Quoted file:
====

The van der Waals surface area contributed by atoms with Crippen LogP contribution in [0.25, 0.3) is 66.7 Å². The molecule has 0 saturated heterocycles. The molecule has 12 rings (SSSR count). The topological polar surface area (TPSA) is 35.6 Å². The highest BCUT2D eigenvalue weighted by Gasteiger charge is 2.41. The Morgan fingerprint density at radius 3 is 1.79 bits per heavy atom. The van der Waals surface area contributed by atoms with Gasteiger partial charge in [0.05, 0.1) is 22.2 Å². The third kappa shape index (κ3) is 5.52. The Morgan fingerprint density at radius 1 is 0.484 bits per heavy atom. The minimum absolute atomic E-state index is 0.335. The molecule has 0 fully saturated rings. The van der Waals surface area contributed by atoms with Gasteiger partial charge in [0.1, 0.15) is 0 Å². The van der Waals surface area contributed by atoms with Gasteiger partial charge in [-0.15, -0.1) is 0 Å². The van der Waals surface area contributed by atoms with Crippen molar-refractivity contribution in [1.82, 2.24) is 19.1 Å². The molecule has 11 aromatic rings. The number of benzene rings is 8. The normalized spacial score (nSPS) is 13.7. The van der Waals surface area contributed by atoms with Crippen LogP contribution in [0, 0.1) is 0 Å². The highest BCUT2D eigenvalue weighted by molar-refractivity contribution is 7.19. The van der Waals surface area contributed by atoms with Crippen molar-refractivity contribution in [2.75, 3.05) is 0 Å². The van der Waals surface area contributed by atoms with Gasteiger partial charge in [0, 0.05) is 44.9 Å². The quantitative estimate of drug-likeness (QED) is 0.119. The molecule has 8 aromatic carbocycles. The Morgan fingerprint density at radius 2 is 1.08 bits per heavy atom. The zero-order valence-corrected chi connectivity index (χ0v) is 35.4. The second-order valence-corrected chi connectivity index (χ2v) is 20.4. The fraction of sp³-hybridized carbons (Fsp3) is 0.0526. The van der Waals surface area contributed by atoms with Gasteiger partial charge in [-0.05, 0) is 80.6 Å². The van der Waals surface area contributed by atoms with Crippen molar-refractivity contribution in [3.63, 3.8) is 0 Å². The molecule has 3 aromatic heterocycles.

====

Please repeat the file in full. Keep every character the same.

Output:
The van der Waals surface area contributed by atoms with Crippen LogP contribution in [0.25, 0.3) is 66.7 Å². The molecule has 0 saturated heterocycles. The molecule has 12 rings (SSSR count). The topological polar surface area (TPSA) is 35.6 Å². The highest BCUT2D eigenvalue weighted by Gasteiger charge is 2.41. The Morgan fingerprint density at radius 3 is 1.79 bits per heavy atom. The van der Waals surface area contributed by atoms with Gasteiger partial charge in [0.05, 0.1) is 22.2 Å². The third kappa shape index (κ3) is 5.52. The Morgan fingerprint density at radius 1 is 0.484 bits per heavy atom. The minimum absolute atomic E-state index is 0.335. The molecule has 0 fully saturated rings. The van der Waals surface area contributed by atoms with Gasteiger partial charge in [0.1, 0.15) is 0 Å². The van der Waals surface area contributed by atoms with Gasteiger partial charge in [-0.15, -0.1) is 0 Å². The van der Waals surface area contributed by atoms with Crippen molar-refractivity contribution in [1.82, 2.24) is 19.1 Å². The molecule has 11 aromatic rings. The number of benzene rings is 8. The normalized spacial score (nSPS) is 13.7. The van der Waals surface area contributed by atoms with Crippen LogP contribution in [0, 0.1) is 0 Å². The highest BCUT2D eigenvalue weighted by molar-refractivity contribution is 7.19. The van der Waals surface area contributed by atoms with Crippen molar-refractivity contribution in [2.75, 3.05) is 0 Å². The van der Waals surface area contributed by atoms with Gasteiger partial charge in [0, 0.05) is 44.9 Å². The quantitative estimate of drug-likeness (QED) is 0.119. The molecule has 8 aromatic carbocycles. The Morgan fingerprint density at radius 2 is 1.08 bits per heavy atom. The zero-order valence-corrected chi connectivity index (χ0v) is 35.4. The second-order valence-corrected chi connectivity index (χ2v) is 20.4. The fraction of sp³-hybridized carbons (Fsp3) is 0.0526. The van der Waals surface area contributed by atoms with Gasteiger partial charge in [-0.05, 0) is 80.6 Å². The van der Waals surface area contributed by atoms with Crippen molar-refractivity contribution in [3.63, 3.8) is 0 Å². The molecule has 3 aromatic heterocycles.